Building your own composter allows you to design a unit suited to your needs and budget. They can be constructed from wood, concrete blocks, tires, wire mesh or even a metal garbage can with holes poked through the lid and sides to allow for ventilation. Common features include a cover to control the moisture that gets in, a floor to inhibit rodents and pests, holes or vents for air circulation, and a means to remove the finished product.
Download plans to build a single-bin rodent-resistant backyard composter or a three-bin rodent-resistant composting system. Plans are provided compliments of Metro Vancouver Solid Waste Services.
A wire mesh bin with hinged front panel
Building a 3-compartment unit lets you manage compost at different stages: raw materials, active piles and final product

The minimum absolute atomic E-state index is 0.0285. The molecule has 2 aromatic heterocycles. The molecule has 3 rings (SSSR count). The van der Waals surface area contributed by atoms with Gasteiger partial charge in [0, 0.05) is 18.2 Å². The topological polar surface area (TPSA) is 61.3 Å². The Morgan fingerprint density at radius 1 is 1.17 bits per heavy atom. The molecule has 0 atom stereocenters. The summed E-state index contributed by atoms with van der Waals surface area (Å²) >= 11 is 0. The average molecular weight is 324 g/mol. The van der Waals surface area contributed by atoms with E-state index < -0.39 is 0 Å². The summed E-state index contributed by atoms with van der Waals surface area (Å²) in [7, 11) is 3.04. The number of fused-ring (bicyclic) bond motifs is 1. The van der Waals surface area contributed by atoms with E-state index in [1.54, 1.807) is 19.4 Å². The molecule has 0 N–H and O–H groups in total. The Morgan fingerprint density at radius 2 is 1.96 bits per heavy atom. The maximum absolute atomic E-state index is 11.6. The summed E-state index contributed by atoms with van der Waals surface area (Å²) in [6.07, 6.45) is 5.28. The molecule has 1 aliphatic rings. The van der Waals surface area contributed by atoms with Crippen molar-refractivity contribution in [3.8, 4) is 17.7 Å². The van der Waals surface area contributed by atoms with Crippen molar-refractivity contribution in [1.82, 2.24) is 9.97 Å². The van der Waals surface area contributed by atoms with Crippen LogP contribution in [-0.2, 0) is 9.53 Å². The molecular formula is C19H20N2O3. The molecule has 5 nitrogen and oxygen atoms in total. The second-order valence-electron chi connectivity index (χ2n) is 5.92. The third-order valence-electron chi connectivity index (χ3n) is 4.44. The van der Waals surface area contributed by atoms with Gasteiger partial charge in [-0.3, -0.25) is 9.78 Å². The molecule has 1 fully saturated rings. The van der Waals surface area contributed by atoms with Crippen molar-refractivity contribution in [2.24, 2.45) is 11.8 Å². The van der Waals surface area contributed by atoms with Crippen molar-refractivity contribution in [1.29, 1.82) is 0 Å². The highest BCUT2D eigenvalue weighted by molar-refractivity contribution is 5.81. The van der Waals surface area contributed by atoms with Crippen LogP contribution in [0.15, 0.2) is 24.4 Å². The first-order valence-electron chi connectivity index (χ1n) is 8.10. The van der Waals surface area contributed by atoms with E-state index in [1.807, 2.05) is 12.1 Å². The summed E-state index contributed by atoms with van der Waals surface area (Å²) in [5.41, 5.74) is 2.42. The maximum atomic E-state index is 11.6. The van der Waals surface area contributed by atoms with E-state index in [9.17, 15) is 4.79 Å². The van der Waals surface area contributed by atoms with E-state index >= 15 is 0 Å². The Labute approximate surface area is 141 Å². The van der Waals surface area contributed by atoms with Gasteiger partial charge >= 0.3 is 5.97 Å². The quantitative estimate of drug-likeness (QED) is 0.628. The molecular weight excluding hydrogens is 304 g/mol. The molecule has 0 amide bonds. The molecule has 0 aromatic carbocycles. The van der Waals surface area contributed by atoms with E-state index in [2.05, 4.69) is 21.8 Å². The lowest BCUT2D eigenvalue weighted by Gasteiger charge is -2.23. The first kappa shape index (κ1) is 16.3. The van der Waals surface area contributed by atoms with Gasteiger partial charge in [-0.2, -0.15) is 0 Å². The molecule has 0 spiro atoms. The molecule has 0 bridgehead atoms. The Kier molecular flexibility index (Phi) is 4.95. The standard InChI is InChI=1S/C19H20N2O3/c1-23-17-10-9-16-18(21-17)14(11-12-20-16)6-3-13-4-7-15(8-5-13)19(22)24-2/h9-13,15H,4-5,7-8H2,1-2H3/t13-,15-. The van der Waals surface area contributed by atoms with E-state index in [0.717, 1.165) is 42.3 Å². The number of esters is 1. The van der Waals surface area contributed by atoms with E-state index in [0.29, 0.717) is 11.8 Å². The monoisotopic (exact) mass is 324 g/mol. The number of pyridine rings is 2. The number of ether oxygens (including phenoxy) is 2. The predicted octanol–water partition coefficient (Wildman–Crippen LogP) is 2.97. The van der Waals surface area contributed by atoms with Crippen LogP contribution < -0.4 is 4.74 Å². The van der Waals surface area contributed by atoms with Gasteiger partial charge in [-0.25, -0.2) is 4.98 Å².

Easy steps to successful backyard composting
- The right green-brown mix...
- Nitrogen-rich greens such as fresh grass clippings, plant trimmings and vegetable scraps.
- Carbon-rich brown materials such as dry leaves, straw, sawdust and shredded newspaper.
- Roughly equal amounts of green and brown materials for a steady rate of decomposition and a good nutrient value of the finished compost.
- Air and moisture...
- The right amount of air and water keeps the biological processes working. The pile should be damp but not soggy.
- Turn your compost every week or two to ensure bacteria get the air they need to do their work.
- The higher the heat, the faster your compost will "cook". In cooler weather, the process will slow and may limit how much material you can add.